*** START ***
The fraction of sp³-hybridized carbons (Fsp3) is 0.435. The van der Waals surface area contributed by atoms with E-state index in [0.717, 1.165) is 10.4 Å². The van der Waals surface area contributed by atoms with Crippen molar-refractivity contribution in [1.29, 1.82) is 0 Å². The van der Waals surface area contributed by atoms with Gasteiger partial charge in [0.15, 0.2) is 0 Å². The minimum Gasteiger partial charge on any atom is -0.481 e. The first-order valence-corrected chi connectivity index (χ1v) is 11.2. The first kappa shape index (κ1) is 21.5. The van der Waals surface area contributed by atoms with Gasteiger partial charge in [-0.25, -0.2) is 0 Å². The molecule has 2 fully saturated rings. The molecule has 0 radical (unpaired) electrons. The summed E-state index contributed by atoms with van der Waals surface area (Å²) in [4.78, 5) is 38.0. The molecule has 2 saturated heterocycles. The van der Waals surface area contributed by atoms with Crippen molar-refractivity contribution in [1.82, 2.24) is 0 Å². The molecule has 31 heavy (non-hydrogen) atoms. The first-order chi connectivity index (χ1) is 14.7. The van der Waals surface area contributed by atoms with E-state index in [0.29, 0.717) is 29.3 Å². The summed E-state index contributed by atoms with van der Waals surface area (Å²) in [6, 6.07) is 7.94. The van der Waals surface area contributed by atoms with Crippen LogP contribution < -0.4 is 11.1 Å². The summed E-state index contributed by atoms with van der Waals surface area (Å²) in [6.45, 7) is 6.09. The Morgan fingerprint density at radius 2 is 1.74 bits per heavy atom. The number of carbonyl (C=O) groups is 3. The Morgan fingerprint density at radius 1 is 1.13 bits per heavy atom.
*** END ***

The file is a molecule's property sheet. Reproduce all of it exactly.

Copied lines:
The fraction of sp³-hybridized carbons (Fsp3) is 0.435. The van der Waals surface area contributed by atoms with E-state index in [0.717, 1.165) is 10.4 Å². The van der Waals surface area contributed by atoms with Crippen molar-refractivity contribution in [1.29, 1.82) is 0 Å². The van der Waals surface area contributed by atoms with Gasteiger partial charge in [0.15, 0.2) is 0 Å². The minimum Gasteiger partial charge on any atom is -0.481 e. The first-order valence-corrected chi connectivity index (χ1v) is 11.2. The first kappa shape index (κ1) is 21.5. The van der Waals surface area contributed by atoms with Gasteiger partial charge in [-0.25, -0.2) is 0 Å². The molecule has 2 fully saturated rings. The molecule has 0 radical (unpaired) electrons. The summed E-state index contributed by atoms with van der Waals surface area (Å²) in [4.78, 5) is 38.0. The molecule has 2 saturated heterocycles. The van der Waals surface area contributed by atoms with Crippen molar-refractivity contribution in [1.82, 2.24) is 0 Å². The molecule has 31 heavy (non-hydrogen) atoms. The first-order chi connectivity index (χ1) is 14.7. The van der Waals surface area contributed by atoms with E-state index in [0.29, 0.717) is 29.3 Å². The summed E-state index contributed by atoms with van der Waals surface area (Å²) in [6, 6.07) is 7.94. The van der Waals surface area contributed by atoms with Crippen LogP contribution < -0.4 is 11.1 Å². The summed E-state index contributed by atoms with van der Waals surface area (Å²) in [6.45, 7) is 6.09. The Morgan fingerprint density at radius 2 is 1.74 bits per heavy atom. The number of carbonyl (C=O) groups is 3. The Morgan fingerprint density at radius 1 is 1.13 bits per heavy atom.